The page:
School of Psychology
Darwin Building, DB213
+44 (0) 1772 89 3883
Subject Areas: Health Psychology, Medicine, Primary Health Care
Emma Bray achieved her BSc in Psychology and Sports Science from the University of Birmingham before going on to complete a MSc in Health Psychology at the University of Bath. Emma was awarded a ESRC fellowship to continue at Bath to gain her PhD looking at neural network modelling in eating disorders. Emma then took up a post in Primary Care Clinical Sciences at the University of Birmingham for seven years, before returning to her psychology roots at UCLan.
Emma joined UCLan in March 2013 as a Guild Research Fellow in Psychology. Her previous work was in Primary Care Clinical Sciences at the University of Birmingham where she gained extensive experience in managing and conducting large scale primary care based, randomised controlled trials of blood pressure self-management interventions. Emma's particular interest within the trials was exploring the role of lifestyle behaviours and their impact on the result intervention and outcomes.
The move to UCLan has meant Emma has returned to her Psychology roots which is both exciting and challenging. Emma hopes to spend her time at UCLan as a Guild Research Fellow building on her experience of RCTs, with an increased focus on behavioural interventions, both within the area of hypertension but also in other health areas. She is keen to explore in further detail why and how self-management and lifestyle interventions work to lower BP and cardiovascular risk, as well as other health outcomes. She would also be keen to return to the topic of her PhD and develop more research ideas in the arena of eating disorders.
Emma was featured in the Winter 2016 edition of BreakThrough magazine talking about being a Guild Research Fellow and about her research into measuring blood pressure (Pages 6 - 9).
1996-1999 BSc(Hons) Psychology with Sports Science (2:1) University of Birmingham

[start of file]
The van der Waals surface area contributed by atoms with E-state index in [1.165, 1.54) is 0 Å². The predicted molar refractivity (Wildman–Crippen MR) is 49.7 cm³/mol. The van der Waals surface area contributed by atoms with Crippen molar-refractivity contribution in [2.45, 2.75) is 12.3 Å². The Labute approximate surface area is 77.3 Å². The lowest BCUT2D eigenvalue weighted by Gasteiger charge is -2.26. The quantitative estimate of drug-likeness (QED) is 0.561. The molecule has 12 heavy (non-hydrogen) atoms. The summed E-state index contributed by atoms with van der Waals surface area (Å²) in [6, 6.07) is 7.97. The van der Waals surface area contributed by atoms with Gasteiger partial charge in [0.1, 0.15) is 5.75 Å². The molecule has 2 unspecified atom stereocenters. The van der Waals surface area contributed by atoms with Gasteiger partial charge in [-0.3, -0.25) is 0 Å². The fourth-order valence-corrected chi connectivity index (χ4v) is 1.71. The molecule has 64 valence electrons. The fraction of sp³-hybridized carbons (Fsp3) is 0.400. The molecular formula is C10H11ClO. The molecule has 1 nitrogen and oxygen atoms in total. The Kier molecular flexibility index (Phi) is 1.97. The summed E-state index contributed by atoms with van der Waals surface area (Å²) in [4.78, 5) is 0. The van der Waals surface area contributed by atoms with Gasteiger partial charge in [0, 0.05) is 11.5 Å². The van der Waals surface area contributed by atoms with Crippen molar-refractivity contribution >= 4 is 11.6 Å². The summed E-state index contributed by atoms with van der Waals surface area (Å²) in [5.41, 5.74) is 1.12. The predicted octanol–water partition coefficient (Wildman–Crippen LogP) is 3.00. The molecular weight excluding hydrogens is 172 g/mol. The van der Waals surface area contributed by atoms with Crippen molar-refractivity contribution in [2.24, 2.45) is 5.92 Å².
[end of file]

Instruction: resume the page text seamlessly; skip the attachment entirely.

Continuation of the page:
1999-2000 MSc Health Psychology, University of Bath
2001-2006 PhD Psychology, University of Bath
McManus, R J, Mant, J, Bray, Emma, Holder, R, Jones, M I, Greenfield, S, Kaambwa, B, Banting, M, Bryan, S, Little, P, Williams, B and Hobbs, F D (2010) Telemonitoring and self-management in the control of hypertension (TASMINH2): a randomised controlled trial. The Lancet, 376 (9736). pp. 163-172. ISSN 0140-6736
Bray, Emma, Holder, Roger, Mant, Jonathan and McManus, Richard J. (2010) Does self-monitoring reduce blood pressure? Meta-analysis with meta-regression of randomized controlled trials. Annals of Medicine, 42 (5). pp. 371-386. ISSN 0785-3890
Emma's main research activities have been centred around the self-monitoring and self-management of hypertension, whilst she was trial manager at the University of Birmingham.
Referee for the Journal of Hypertension
Referee for NIHR research for Patient Benefit funding stream
Chartered Member of the British Psychological Society
Graduate Member of the Division of Health Psychology
TASMINH; writing up stage of an RCT exploring the self-management of blood pressure. Main trial was published in the Lancet (2010).
TASMIN-SR; Former trial manager on this RCT looking at self-management of blood pressure in people at high risk of CVD. Currently involved in writing papers related to the trial.
Systematic review of self-management of hypertension protocols; this project is part of a larger NIHR programme grant on which Emma was programme manager, before taking up her current post at UCLan. She remains involved in the SR as well as on the programme grant overall.
Cochrane review on the self-monitoring of blood pressure. This is an update of her previous meta-analysis (Bray et al, 2010).